The organization, Concern, strongly believes that this is where any available money should go right now: to the resettlement areas and to the people who are refusing to leave their traditional homelands. We believe that first things come first, and that your money makes the difference between life and death.

Arrange a talk on the following topic:

The problem of the environmental protection.

^ 1.4 After the Earthquake

As a result of an earthquake disaster, the authorities of a Pacific island have decided to relocate the inhabitants of the disaster area, which is regularly hit by earthquakes. They meet with local opposition.


Lower intermediate upwards


10-15 minutes


To develop informal and formal discussion skills.


Functions: defending a point of view, persuading, agreeing, disagreeing.


Small groups of three, four or six students.


Prepare ‘inhabitants’ role cards for half the class and ‘local authority’ role cards for the other half, see pages 13-14.


Ask the class if anybody has lived through an earthquake. What are the consequences of earthquakes?


1. Divide the class into small groups of three or four students, half of which are villagers and the other half are members of the local authority.

2. Explain the following situation: the village of Akoto has recently been devastated by a tidal wave caused by an earthquake, which struck just off the coast of the village. One hundred and three people are missing or dead, four hundred and sixty homes were completely destroyed and thirty-five thousand homes are still, three weeks later, without electricity. The inhabitants who lost their homes are now living in a temporary camp on the outskirts of the village. The authorities are refusing to rebuild the village and want to relocate the inhabitants on another island. The villagers are refusing to leave.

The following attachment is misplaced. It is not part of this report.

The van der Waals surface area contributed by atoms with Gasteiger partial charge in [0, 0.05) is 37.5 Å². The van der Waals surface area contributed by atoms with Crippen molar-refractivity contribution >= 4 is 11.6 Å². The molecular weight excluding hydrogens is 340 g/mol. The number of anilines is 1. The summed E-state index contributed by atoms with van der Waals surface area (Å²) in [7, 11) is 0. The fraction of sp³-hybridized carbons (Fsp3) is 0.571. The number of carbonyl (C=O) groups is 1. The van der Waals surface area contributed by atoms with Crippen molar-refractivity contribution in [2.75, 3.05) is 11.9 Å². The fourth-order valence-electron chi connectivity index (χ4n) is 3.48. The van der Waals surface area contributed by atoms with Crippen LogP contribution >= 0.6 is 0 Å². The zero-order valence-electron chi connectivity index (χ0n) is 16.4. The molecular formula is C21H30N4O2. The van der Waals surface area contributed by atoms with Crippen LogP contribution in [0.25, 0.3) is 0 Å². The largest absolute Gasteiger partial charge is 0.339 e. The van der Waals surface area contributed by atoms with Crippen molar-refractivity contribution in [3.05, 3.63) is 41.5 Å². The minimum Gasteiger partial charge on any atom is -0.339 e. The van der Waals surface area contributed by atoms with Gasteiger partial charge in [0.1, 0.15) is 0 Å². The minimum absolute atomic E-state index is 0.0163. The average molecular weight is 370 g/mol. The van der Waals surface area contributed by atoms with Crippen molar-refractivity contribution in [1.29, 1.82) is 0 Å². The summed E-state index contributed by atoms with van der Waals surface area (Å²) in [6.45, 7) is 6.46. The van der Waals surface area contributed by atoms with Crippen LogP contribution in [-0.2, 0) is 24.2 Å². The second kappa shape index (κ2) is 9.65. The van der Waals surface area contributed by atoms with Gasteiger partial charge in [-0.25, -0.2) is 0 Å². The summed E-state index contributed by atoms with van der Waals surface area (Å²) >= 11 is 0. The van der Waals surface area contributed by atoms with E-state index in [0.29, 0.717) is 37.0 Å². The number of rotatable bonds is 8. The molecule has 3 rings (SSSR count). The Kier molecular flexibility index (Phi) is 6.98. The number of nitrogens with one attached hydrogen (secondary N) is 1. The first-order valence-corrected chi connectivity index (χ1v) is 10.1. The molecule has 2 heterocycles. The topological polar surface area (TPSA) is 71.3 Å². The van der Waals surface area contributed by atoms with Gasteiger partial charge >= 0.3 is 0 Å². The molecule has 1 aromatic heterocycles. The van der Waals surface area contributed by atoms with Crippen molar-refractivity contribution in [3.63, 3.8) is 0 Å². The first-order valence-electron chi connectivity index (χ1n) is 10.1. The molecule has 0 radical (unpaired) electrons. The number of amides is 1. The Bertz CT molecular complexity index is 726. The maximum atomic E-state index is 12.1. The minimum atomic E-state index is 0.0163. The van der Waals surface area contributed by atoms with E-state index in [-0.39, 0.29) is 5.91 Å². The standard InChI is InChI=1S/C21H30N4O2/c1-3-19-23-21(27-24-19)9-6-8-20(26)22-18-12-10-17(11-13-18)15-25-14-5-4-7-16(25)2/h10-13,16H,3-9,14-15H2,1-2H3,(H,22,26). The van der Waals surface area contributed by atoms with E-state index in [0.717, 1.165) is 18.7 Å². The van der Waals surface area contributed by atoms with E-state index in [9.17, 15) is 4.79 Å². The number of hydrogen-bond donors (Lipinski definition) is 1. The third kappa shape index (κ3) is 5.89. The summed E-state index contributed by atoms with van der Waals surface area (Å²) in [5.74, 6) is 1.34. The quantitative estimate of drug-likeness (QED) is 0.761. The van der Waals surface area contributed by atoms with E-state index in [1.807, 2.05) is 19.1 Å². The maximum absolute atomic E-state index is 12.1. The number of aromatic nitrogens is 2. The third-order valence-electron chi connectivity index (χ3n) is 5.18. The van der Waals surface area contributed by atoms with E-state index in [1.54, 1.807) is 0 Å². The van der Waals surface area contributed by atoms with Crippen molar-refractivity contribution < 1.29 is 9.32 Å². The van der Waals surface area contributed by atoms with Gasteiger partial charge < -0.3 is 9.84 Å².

3. Give each group the relevant role cards.

4. Allow five to ten minutes for the groups to prepare their arguments.

5. After this time regroup the class: one group of villagers, with one group from the local authority. Ask them to reach a solution: will the villagers move or not?

6. After a set time limit (probably ten minutes), ask each group to report back its decision to the whole class.